The defense, led by Assistant Public Defense Attorney Christan Routten, began to cross examine the witness, asking about her communication with Tolson. Though Cahoon said she has never spoken to him, the defense read Cahoon’s own Facebook messages to Tolson, including: “Mother f**er you’d better run as fast as you can. It’s your night.” Another read “Do not pick up this guy hitchhiking. He will murder you.”

“Yes, I’m not going to deny that at all,” Cahoon admitted, later saying that she was “in a really bad state.”

“Something bad had happened to my cousin and I was trying to get to the bottom of it,” she added.

The defense asked then if Cahoon was surprised that Tolson did not attend the funeral, to which she responded, “I’m surprised he didn’t reach out to the family.”

Tolson’s lawyer then moved on to discuss Cahoon’s social media activities, which included a “Justice for LeeAnne” Facebook page and a YouTube channel where she posted a Facebook Live video tour in Hartleben’s Kitty Hawk home discussing her cousin’s death.

When asked if LeeAnne was an alcoholic, Cahoon said she could not answer that because she didn’t live with her. She also declined knowledge of whether Hartleben drank daily.

“You said you guys were like sisters but you don’t know if she was an alcoholic or not?” the defense asked Cahoon.

“Yes, we were like sisters,” was Cahoon’s response.

After about 45 minutes on the witness stand, Cahoon was released. She remained in the courtroom for the rest of day, with the exception of when graphic medical photos were shown.

The state then called to the witness stand Dr. Jessica Burgess, trauma surgeon at Sentara Norfolk General Hospital, where Hartleben was medi-flighted on July 22.

Upon arriving at the hospital, Burgess examined Hartleben, who was placed on alpha alert, or the highest level of alert. The doctor said there was a significant amount of blood coming from Hartleben’s nose and mouth. Labs were performed that revealed no alcohol in her system. Labs also revealed that Hartleben had liver failure.

Also noted by the doctor were various bruises and what appeared to be a burn on her buttocks. Burgess said, based on the EMS report the fact that Hartleben wasn’t waking up, that her team assumed Hartleben had sustained some kind of head injury.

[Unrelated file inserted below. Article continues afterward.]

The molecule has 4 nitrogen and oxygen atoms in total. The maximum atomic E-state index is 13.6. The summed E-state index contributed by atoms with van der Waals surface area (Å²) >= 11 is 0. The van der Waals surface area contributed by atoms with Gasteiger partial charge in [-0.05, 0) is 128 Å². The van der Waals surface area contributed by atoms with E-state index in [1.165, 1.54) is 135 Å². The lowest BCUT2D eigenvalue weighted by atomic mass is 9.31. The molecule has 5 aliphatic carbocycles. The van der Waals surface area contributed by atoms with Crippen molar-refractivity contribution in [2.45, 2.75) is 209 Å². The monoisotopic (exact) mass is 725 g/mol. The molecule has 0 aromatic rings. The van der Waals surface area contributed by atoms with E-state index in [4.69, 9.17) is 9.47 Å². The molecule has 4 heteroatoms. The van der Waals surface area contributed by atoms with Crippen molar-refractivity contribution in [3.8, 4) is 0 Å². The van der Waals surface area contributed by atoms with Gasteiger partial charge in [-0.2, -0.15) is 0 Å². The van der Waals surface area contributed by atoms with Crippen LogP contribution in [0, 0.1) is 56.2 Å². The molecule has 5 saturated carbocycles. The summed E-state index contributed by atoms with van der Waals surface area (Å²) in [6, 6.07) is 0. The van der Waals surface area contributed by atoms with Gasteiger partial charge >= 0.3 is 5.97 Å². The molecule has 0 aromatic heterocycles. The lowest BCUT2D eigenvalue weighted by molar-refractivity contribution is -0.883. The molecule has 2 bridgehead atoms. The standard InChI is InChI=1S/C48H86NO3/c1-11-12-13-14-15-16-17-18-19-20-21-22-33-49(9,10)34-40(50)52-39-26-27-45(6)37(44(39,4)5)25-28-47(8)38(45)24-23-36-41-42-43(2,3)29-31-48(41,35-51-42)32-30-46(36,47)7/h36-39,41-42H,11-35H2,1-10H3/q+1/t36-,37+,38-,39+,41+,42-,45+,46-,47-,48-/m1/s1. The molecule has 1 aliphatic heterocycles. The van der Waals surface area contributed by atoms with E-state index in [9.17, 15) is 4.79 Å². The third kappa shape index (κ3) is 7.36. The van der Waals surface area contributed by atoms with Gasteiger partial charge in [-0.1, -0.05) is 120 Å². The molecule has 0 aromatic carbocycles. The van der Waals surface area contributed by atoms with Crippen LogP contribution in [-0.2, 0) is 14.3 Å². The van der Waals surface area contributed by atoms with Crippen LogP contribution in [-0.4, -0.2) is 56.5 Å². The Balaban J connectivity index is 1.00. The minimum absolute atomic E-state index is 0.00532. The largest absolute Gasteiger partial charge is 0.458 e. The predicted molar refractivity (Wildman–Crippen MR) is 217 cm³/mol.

Hartleben was referred for a CT scan, which is standard practice for trauma patients, to look for any type of injury, signs of bleeding, or broken bones. Her scan revealed a very large amount of blood in her skull, putting pressure on her brain, and she was immediately taken into the operating room for a craniectomy.

Burgess said the injury was life threatening and can result in brain death without treatment.

The prosecution asked Burgess if it were possible to tell on the CT scan when the injury occurred. The defense objected, but Judge Foster overruled the request and the witness was allowed to continue.

Burgess said it is possible to “vaguely tell old blood from new blood” and named the injury as “acute within 6-12 hours.”

The doctor added that the injury came from “some sort of force” that caused the brain to tear away from the skull, causing the blood vessels to tear away and bleed.

Though the craniectomy was successful in removing the blood and pressure from Hartleben’s brain, she was not able to breathe on her own, her blood pressure was low, her heart rate was high, and there was lactic acidosis in her blood, evidence of severe liver failure.

While Burgess’s primary diagnosis was severe traumatic brain injury, she admitted it was possible that a head injury could exacerbate any other preexisting illnesses a patient may have.